Life without field guides

By Abhijit Menon-Sen <>

Late in December 2009, as a birthday present to myself, I went on a solo trek to Dayara Bugyal, a high-altitude alpine meadow in Garhwal. I meant to write about the week I spent in the mountains, but upon my return, I found the experience too overwhelming to try to describe all at once. A year has passed, and now I can begin to appreciate some of the ways in which the trip has changed me.

In retrospect, one of the most significant decisions I took was to leave my beloved "Field Guide to the Birds of India" behind. I left many other things behind because they didn't seem worth carrying 10km up a mountain on my back, but I could have found place in my pack for the field guide if I had tried. I consciously decided not to take it, which is why it wasn't even in the car with me.

In terms of not being able to identify the birds I saw, I didn't suffer. I doubt the field guide would have helped me to move more than two birds to the "definite" list, and I'm not sure about those two. If I had tried the exercise a few years ago, I may have learned more specifically about identifying the birds I saw. In a very narrow sense, I could even claim to have not learned anything new (apart from seeing a few new species).

But in fact, that trip marked the beginning of a fundamental change in how I looked at birds. Somewhere along the way, my observations became focused not only on identifying birds, but about describing the birds I saw. It's a difficult change to explain. It's not that I didn't observe birds carefully before—quite the contrary! But my observations were structured according to the field guide, as I looked for features I knew were useful to identify a particular species. I was fitting the birds to their descriptions.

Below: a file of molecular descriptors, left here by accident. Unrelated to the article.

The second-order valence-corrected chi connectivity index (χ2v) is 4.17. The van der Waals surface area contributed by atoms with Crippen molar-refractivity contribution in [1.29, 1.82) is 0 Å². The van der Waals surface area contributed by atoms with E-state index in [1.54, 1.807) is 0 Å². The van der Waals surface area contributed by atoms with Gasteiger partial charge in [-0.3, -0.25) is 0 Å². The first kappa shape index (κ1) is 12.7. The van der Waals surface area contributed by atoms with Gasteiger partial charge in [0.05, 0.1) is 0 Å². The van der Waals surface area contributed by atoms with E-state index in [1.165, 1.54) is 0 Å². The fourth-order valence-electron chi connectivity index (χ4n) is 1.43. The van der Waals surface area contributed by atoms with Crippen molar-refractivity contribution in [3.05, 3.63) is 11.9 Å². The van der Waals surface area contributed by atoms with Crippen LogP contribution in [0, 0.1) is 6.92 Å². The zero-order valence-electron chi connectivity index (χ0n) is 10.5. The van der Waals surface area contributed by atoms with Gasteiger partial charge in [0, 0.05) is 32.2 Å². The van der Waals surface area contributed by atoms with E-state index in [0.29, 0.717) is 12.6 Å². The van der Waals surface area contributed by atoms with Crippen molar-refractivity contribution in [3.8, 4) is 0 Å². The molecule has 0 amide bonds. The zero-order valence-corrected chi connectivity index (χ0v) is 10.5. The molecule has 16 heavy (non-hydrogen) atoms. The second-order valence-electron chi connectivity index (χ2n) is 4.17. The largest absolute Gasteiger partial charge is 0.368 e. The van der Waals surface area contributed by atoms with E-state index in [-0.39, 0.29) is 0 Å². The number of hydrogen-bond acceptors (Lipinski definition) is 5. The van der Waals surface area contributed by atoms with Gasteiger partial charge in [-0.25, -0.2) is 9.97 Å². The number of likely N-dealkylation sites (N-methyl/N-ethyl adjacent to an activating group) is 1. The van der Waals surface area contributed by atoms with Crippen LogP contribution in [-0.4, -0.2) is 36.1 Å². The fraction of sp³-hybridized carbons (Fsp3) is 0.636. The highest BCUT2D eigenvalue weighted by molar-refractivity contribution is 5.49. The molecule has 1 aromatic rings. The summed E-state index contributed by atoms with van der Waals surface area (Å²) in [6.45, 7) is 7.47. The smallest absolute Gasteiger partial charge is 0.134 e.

These days, I try to build up a more complete mental model of the birds I look at. I'm more conscious of plumage features that don't contribute (or rather, that are not documented to contribute) to identification. I pay much more attention to age and moult state than before. When I'm watching a bird, I think about how to describe it without reference to the field guide. (I ask, "What would convince me if someone reported seeing this species without photographic evidence?" and try to make my mental model answer that question.) Described this way, it sounds like a deliberate change, but it took me by surprise when I realised that I was doing it (which was quite recently, long after my Dayara trek).

These changes began with my trying to compensate for not having a book, and realising the extent to which descriptions are limited by the space available (which only increases my admiration for Krys Kazmierczak, who has managed in his book to put his finger on the crux of identification for species after species). I had a taste of what it must have been like to explore an area before reliable field guides were available, when one couldn't know in advance which features were or were not important.

In the past year, I've also had the privilege of birding with a number of people who are vastly more experienced and knowledgeable than I am, and learning from how they looked at and thought about birds. I'm sure that pushed me in the right direction. I may also have built up enough field experience to begin formulating and expressing my own strategies for observation and identification.

In any case, I feel I have made real progress as a bird-watcher, and I am enjoying it more than ever.